Australasian Science: Australia's authority on science since 1938

The Breast Exposed


Why does the breast so commonly get cancer when it is not a tissue that is particularly exposed to the environmental agents that increase cancer risk in other major organs?

By Wendy Ingman

Why is the breast so prone to cancer?

The skin and lungs are two tissues that are frequently bombarded with cancer-initiating factors, such as ultraviolet rays from the sun and smoke and pollutants in the air we breathe. Yet breast cancer is the most common type of cancer in Australian women, affecting one in eight before the age of 85. It is more common than skin melanoma and lung cancer.

Why, then, does the breast so commonly get cancer when it is not a tissue that is particularly exposed to the environmental agents that increase cancer risk in other major organs? Is there something unique about this tissue that makes it particularly susceptible?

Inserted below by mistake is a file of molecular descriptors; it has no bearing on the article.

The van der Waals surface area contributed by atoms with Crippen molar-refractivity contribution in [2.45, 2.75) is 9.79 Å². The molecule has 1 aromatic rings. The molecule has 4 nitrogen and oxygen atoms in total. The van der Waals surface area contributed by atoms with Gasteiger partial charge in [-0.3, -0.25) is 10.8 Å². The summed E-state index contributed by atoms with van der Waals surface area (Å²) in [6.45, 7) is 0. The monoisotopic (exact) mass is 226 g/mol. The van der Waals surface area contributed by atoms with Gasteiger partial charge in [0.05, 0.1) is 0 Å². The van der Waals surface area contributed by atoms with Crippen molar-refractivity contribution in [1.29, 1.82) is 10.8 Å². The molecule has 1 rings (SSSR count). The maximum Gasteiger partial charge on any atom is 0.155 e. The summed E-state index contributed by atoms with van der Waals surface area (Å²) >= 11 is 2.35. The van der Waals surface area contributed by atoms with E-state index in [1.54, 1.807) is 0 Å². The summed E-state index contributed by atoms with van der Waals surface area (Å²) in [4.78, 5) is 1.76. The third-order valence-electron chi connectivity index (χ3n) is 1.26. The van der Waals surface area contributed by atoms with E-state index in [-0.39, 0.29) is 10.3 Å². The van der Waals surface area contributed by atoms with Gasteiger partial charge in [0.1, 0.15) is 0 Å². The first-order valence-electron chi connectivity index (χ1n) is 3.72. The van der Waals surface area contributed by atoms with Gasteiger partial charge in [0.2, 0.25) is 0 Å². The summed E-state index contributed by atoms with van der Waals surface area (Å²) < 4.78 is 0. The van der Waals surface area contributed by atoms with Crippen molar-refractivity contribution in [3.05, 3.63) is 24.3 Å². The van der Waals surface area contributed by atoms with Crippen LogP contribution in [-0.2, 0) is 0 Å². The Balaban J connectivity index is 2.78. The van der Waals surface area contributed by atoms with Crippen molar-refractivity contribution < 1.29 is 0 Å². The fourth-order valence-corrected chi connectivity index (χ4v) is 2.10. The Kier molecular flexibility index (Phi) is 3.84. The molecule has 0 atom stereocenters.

The breast undergoes cellular changes over the course of the monthly menstrual cycle, and and these changes affect cancer susceptibility. Rising levels of the hormones oestrogen and progesterone occur immediately after the egg is released from the ovary, and these hormones cause the breast cells to divide and change to accommodate further development if pregnancy occurs.

If the woman becomes pregnant, the cells in the breast continue to develop and become the milk-producing structures required to feed a newborn baby. But if pregnancy does not occur there is a drop in progesterone, which triggers the death of the newly developed breast cells. This occurs at the same time women have their period.

Then the cycle starts again, and continues every month until menopause, unless the woman becomes pregnant.

We have discovered that immune system cells known as macrophages have a role to play in the normal function of the breast over the course of the menstrual cycle. We used genetically modified mice whose macrophages could be selectively removed to study the role of these cells in the breast. It turns out that macrophages help the breast cells to divide and change as hormone levels rise, and gobble up the dying cells when hormone levels drop.